Government pushes back economic statement
Chancellor of the Exchequer Jeremy Hunt has delayed the announcement of the government's economic plan until 17 November.
The Medium-Term Fiscal Plan was due to be delivered by the Chancellor in the Commons on 31 October, along with a forecast from the Office for Budget Responsibility.
This had been brought forward because of the market turmoil that followed September's Mini Budget.
But it will now be put back by more than two weeks and be turned into a full Autumn Statement - expanding its remit and providing longer term plans.
The delay followed the reversals of most of the measures announced in the recent Mini Budget.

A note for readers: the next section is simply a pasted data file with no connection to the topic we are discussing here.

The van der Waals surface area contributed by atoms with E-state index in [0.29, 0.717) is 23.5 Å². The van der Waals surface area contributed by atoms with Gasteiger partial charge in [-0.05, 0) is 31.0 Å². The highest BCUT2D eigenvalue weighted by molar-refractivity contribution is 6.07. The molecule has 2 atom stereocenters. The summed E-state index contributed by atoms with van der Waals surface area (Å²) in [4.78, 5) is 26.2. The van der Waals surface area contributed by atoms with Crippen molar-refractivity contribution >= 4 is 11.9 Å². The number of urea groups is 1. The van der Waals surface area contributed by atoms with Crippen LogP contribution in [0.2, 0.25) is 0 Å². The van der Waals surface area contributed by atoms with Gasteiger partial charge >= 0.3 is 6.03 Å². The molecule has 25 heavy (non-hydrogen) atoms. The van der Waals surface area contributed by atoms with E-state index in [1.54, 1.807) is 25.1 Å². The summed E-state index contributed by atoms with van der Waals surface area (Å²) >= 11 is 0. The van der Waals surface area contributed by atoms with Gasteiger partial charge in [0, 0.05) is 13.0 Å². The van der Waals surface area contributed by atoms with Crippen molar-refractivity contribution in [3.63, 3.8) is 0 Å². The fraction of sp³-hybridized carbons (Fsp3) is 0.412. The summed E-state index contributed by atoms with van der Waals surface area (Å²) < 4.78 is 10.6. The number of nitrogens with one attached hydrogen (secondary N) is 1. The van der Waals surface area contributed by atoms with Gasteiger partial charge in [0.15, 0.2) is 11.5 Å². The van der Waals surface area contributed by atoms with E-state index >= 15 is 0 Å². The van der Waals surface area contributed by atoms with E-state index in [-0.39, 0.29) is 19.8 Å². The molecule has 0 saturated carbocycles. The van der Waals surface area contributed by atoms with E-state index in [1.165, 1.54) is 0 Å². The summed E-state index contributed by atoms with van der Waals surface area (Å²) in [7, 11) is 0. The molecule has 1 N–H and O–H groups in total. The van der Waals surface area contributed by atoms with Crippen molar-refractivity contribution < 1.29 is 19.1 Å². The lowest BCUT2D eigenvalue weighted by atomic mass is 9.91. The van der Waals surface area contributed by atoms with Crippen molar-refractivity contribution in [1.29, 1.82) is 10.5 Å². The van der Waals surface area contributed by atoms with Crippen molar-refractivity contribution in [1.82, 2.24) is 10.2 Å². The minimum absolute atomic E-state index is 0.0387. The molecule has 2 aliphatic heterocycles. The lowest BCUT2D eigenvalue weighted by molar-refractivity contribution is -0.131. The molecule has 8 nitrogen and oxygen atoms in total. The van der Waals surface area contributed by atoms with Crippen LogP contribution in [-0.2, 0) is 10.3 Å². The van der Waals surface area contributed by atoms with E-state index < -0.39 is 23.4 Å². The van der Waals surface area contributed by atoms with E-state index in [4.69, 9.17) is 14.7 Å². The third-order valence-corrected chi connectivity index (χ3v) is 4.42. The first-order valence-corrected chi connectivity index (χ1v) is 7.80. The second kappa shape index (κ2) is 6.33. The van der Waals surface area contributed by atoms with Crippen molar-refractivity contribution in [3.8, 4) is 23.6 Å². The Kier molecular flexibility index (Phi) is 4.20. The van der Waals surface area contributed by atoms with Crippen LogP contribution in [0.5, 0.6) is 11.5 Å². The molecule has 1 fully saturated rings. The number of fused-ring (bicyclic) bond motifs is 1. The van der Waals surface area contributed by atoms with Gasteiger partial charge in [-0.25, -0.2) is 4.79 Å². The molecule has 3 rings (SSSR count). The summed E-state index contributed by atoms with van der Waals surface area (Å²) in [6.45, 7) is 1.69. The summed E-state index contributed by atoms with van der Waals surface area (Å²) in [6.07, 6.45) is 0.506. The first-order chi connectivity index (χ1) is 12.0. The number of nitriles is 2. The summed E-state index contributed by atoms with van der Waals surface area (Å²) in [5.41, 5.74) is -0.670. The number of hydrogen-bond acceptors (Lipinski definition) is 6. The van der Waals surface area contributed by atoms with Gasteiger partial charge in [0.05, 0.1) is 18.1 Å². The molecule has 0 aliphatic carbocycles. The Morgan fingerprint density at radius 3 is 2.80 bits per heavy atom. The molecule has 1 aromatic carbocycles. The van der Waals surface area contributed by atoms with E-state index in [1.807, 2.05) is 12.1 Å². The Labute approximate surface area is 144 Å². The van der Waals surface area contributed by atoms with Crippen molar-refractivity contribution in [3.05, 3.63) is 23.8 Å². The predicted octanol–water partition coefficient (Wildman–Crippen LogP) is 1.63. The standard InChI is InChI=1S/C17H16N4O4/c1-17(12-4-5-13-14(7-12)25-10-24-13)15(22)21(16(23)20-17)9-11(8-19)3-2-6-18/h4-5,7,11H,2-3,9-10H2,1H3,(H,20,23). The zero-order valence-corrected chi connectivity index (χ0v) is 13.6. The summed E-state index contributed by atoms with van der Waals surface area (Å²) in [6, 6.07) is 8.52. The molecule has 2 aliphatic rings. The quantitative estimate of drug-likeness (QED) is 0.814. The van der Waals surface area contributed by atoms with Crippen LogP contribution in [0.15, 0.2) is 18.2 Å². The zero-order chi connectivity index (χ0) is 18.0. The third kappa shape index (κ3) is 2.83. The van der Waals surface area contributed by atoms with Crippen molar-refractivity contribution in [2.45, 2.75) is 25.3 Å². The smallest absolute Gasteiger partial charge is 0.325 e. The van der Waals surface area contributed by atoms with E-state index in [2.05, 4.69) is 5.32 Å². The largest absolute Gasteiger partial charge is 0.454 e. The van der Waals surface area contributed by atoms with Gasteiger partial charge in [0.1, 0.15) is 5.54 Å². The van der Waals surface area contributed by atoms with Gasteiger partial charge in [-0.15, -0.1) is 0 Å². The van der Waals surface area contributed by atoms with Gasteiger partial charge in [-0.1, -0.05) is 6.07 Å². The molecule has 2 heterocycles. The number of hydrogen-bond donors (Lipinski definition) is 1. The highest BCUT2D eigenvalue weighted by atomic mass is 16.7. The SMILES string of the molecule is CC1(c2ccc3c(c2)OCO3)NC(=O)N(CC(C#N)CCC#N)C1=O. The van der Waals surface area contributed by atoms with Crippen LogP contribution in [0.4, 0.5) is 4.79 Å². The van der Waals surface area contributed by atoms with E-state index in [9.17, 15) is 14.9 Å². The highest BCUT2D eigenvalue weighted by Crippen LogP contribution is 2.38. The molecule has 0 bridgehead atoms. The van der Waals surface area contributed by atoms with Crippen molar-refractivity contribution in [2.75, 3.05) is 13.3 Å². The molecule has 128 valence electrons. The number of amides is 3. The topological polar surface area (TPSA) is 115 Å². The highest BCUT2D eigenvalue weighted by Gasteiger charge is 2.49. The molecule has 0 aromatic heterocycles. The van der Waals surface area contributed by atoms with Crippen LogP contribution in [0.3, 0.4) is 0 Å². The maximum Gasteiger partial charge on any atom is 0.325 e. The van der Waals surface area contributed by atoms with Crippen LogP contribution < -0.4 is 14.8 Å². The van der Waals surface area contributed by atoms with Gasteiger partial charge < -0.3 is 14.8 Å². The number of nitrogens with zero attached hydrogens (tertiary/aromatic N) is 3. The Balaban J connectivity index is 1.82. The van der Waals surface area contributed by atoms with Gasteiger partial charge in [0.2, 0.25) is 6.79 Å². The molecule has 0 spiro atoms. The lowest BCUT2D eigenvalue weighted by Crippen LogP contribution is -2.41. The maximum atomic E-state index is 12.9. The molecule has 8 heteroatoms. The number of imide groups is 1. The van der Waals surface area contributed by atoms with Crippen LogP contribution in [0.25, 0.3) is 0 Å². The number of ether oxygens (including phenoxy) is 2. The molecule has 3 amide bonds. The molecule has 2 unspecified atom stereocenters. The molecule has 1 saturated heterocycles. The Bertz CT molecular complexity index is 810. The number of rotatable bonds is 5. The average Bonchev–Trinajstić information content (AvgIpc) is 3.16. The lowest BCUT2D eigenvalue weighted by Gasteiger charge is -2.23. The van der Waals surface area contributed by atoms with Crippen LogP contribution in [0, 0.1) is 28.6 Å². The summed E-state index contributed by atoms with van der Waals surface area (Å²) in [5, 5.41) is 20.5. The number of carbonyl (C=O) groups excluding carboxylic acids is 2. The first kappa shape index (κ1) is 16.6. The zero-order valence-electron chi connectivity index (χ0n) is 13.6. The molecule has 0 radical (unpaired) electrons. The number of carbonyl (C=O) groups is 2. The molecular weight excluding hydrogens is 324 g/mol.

Mr Hunt announced that the following tax policies will no longer be taken forward:
- cutting the basic rate of income tax to 19% from April 2023. The basic rate of income tax will remain at 20% indefinitely.
- cutting dividend tax by 1.25 percentage points from April 2023. The 1.25 percentage point increase, which took effect in April 2022, will remain in place.
- repealing the 2017 and 2021 reforms to the off-payroll working rules (also known as IR35) from April 2023. The reforms will remain in place.
The changes follow decisions not to proceed with proposals to remove the additional rate of income tax and to cancel the planned rise in the corporation tax rate.
Mr Hunt said:
'Our number one priority is economic stability and restoring confidence that the United Kingdom is a country that pays its way. But it is also extremely important the statement is based on the most accurate possible economic forecasts and forecasts of public finances.'
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